print this page

How to Seal Air Leaks in Your Home with Caulk, Part 2: Application


Sealing air leaks in your home can help you save money off monthly utility bills by preventing cooled or heated air inside from escaping outside and cool or warm outside air from making its way inside. If you’re a do-it-yourselfer, the first step in sealing air leaks in your home is choosing the right kind of caulking compound for your gap- or crack-sealing job. The next step is getting some good advice about how to apply caulk effectively so that it seals tight, looks professional and doesn’t turn into a mess. Here are a few tips to help you do just that:

  • Remove any old caulk and paint residue using a putty knife, stiff brush or solvent.
  • For best adhesion, thoroughly clean all areas to be caulked and then dry completely before applying new caulking compound so moisture doesn’t get sealed in and damage the caulk later on.
  • When applying caulk, hold the caulking gun at a 45-degree angle. Doing so allows the caulk to get deep into the crack. If you’re holding the caulking gun at the correct angle, the caulking compound should be immediately forced into the crack or gap as soon as it comes out of the tube.
  • Make sure to apply caulk in one straight, continuous line whenever possible. Stop and starts should be avoided, as they allow seams in the caulk that may become evident or decrease the strength of the seal when then the compound shrinks.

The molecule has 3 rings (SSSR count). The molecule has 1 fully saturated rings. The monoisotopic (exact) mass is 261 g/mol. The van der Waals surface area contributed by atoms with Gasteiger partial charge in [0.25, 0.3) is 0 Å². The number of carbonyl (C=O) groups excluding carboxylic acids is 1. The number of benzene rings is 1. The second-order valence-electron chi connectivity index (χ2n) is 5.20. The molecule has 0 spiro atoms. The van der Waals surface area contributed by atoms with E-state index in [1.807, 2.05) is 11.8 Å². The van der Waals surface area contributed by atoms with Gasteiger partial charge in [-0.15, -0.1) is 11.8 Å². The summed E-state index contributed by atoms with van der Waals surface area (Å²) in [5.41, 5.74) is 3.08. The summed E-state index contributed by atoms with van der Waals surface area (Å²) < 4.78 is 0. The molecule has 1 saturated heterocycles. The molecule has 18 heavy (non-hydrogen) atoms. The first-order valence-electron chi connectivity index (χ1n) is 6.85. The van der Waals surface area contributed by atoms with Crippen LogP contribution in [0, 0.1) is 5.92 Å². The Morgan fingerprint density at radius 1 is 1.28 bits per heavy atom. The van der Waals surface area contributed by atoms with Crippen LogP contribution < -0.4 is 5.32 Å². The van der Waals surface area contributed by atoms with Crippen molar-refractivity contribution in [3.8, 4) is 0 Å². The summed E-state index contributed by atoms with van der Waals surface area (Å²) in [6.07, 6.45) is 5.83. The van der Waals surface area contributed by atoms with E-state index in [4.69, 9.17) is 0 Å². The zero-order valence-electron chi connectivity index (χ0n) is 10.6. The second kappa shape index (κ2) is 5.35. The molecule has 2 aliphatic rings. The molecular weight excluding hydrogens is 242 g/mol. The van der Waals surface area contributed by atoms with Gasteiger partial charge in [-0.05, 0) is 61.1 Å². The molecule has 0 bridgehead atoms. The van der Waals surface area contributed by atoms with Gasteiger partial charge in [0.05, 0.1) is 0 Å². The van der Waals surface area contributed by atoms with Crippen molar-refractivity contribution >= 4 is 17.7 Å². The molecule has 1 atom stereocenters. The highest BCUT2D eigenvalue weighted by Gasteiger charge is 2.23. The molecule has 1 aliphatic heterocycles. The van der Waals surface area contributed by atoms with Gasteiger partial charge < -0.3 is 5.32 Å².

• Send caulking compound to the bottom of a gap, crack or seam first, in order to create the tightest, most complete seam and avoid bubbles.
  • Make sure you apply enough caulk. You can always clean off any extra you don’t need. Without going overboard, use enough caulk to fill gaps and cracks. If the caulk shrinks, reapply caulk to seal the crack or gap completely.
  • Ensure that the caulk sticks to both sides of a crack or seam.
  • When applying caulk, release the trigger on the caulking gun before you pull it away from the gap, crack or seam to avoid applying too much caulking compound. This can be accomplished easily by using a caulking gun with an automatic release.
  • Have a putty knife on hand when applying caulk. If caulking compound starts to ooze out of a crack, use the putty knife to push it back in.
  • When sealing a window, apply caulk to all joints in the frame and the joint between the frame and the wall.

Note: The best time to apply caulk is during dry weather when the outdoor temperature is above 45ºF (7.2ºC). Low humidity will prevent cracks and warm temperatures will help the caulk set and adhere to the material.

These tips should make any do-it-yourselfer a veritable pro when it comes to applying caulk. If you’re wondering what kind of caulking compound to use for a particular job, check out part one of our discussion, where we cover choosing the right caulk to seal air leaks in your home.


U.S. Department of Energy, “Caulking.”

10/21/2011 2:07:00 PM
in Energy Savings Energy Education